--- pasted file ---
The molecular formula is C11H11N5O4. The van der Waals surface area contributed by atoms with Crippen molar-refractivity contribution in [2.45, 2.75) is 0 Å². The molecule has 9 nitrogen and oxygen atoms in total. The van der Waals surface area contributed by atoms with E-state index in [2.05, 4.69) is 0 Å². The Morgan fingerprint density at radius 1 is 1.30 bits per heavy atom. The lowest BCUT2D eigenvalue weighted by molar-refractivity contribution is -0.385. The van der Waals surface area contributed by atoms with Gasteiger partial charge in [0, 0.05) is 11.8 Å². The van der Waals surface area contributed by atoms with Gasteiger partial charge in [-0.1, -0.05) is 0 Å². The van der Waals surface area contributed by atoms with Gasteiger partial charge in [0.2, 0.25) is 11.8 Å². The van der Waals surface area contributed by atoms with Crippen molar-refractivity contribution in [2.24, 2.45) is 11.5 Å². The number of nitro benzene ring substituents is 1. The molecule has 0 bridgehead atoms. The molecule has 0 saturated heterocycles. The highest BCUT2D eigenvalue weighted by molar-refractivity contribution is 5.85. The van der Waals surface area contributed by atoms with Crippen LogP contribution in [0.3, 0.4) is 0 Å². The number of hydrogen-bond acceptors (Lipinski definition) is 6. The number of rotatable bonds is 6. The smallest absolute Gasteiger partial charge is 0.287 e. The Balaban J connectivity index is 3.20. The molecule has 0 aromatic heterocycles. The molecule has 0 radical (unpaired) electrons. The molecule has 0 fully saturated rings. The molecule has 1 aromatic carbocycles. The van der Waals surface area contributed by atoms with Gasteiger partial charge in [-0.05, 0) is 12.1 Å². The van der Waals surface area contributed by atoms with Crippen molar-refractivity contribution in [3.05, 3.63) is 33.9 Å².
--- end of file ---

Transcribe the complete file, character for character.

The molecular formula is C11H11N5O4. The van der Waals surface area contributed by atoms with Crippen molar-refractivity contribution in [2.45, 2.75) is 0 Å². The molecule has 9 nitrogen and oxygen atoms in total. The van der Waals surface area contributed by atoms with E-state index in [2.05, 4.69) is 0 Å². The Morgan fingerprint density at radius 1 is 1.30 bits per heavy atom. The lowest BCUT2D eigenvalue weighted by molar-refractivity contribution is -0.385. The van der Waals surface area contributed by atoms with Gasteiger partial charge in [0, 0.05) is 11.8 Å². The van der Waals surface area contributed by atoms with Gasteiger partial charge in [-0.1, -0.05) is 0 Å². The van der Waals surface area contributed by atoms with Gasteiger partial charge in [0.2, 0.25) is 11.8 Å². The van der Waals surface area contributed by atoms with Crippen molar-refractivity contribution in [2.24, 2.45) is 11.5 Å². The number of nitro benzene ring substituents is 1. The molecule has 0 bridgehead atoms. The molecule has 0 saturated heterocycles. The highest BCUT2D eigenvalue weighted by molar-refractivity contribution is 5.85. The van der Waals surface area contributed by atoms with Crippen LogP contribution in [0.3, 0.4) is 0 Å². The number of hydrogen-bond acceptors (Lipinski definition) is 6. The number of rotatable bonds is 6. The smallest absolute Gasteiger partial charge is 0.287 e. The Balaban J connectivity index is 3.20. The molecule has 0 aromatic heterocycles. The molecule has 0 radical (unpaired) electrons. The molecule has 0 fully saturated rings. The molecule has 1 aromatic carbocycles. The van der Waals surface area contributed by atoms with Gasteiger partial charge in [-0.05, 0) is 12.1 Å². The van der Waals surface area contributed by atoms with Crippen molar-refractivity contribution in [3.05, 3.63) is 33.9 Å².